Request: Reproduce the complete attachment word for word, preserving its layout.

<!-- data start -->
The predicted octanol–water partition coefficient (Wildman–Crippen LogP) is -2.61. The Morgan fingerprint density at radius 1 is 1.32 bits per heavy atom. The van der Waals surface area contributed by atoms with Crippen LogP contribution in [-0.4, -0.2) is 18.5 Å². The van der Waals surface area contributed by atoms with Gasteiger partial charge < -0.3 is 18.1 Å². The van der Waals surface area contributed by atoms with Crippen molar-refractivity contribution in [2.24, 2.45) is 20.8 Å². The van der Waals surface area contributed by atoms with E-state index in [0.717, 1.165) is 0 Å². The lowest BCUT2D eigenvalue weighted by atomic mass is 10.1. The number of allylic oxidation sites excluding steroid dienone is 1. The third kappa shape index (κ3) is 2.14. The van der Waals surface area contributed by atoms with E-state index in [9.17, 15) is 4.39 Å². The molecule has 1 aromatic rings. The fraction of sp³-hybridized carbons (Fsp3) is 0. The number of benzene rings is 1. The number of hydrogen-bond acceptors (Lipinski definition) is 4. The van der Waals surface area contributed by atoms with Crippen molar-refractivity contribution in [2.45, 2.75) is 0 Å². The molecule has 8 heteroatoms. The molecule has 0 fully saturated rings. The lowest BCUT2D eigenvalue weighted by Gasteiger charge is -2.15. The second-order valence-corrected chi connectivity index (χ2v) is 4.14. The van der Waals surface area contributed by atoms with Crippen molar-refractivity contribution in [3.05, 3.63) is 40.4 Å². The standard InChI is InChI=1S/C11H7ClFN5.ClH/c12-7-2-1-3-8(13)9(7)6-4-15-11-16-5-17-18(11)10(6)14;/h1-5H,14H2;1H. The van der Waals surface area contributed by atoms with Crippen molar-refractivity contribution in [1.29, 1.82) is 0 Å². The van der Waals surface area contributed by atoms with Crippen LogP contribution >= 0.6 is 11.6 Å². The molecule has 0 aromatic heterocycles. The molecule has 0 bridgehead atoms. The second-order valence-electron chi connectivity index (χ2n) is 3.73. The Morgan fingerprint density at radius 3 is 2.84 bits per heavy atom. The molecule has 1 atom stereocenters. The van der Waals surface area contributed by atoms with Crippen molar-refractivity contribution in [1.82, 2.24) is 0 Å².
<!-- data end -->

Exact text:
The predicted octanol–water partition coefficient (Wildman–Crippen LogP) is -2.61. The Morgan fingerprint density at radius 1 is 1.32 bits per heavy atom. The van der Waals surface area contributed by atoms with Crippen LogP contribution in [-0.4, -0.2) is 18.5 Å². The van der Waals surface area contributed by atoms with Gasteiger partial charge < -0.3 is 18.1 Å². The van der Waals surface area contributed by atoms with Crippen molar-refractivity contribution in [2.24, 2.45) is 20.8 Å². The van der Waals surface area contributed by atoms with E-state index in [0.717, 1.165) is 0 Å². The lowest BCUT2D eigenvalue weighted by atomic mass is 10.1. The number of allylic oxidation sites excluding steroid dienone is 1. The third kappa shape index (κ3) is 2.14. The van der Waals surface area contributed by atoms with E-state index in [9.17, 15) is 4.39 Å². The molecule has 1 aromatic rings. The fraction of sp³-hybridized carbons (Fsp3) is 0. The number of benzene rings is 1. The number of hydrogen-bond acceptors (Lipinski definition) is 4. The van der Waals surface area contributed by atoms with Crippen molar-refractivity contribution in [2.45, 2.75) is 0 Å². The molecule has 8 heteroatoms. The molecule has 0 fully saturated rings. The lowest BCUT2D eigenvalue weighted by Gasteiger charge is -2.15. The second-order valence-corrected chi connectivity index (χ2v) is 4.14. The van der Waals surface area contributed by atoms with Crippen molar-refractivity contribution in [3.05, 3.63) is 40.4 Å². The standard InChI is InChI=1S/C11H7ClFN5.ClH/c12-7-2-1-3-8(13)9(7)6-4-15-11-16-5-17-18(11)10(6)14;/h1-5H,14H2;1H. The van der Waals surface area contributed by atoms with Crippen molar-refractivity contribution in [1.29, 1.82) is 0 Å². The van der Waals surface area contributed by atoms with Crippen LogP contribution >= 0.6 is 11.6 Å². The molecule has 0 aromatic heterocycles. The molecule has 0 bridgehead atoms. The second-order valence-electron chi connectivity index (χ2n) is 3.73. The Morgan fingerprint density at radius 3 is 2.84 bits per heavy atom. The molecule has 1 atom stereocenters. The van der Waals surface area contributed by atoms with Crippen molar-refractivity contribution in [1.82, 2.24) is 0 Å².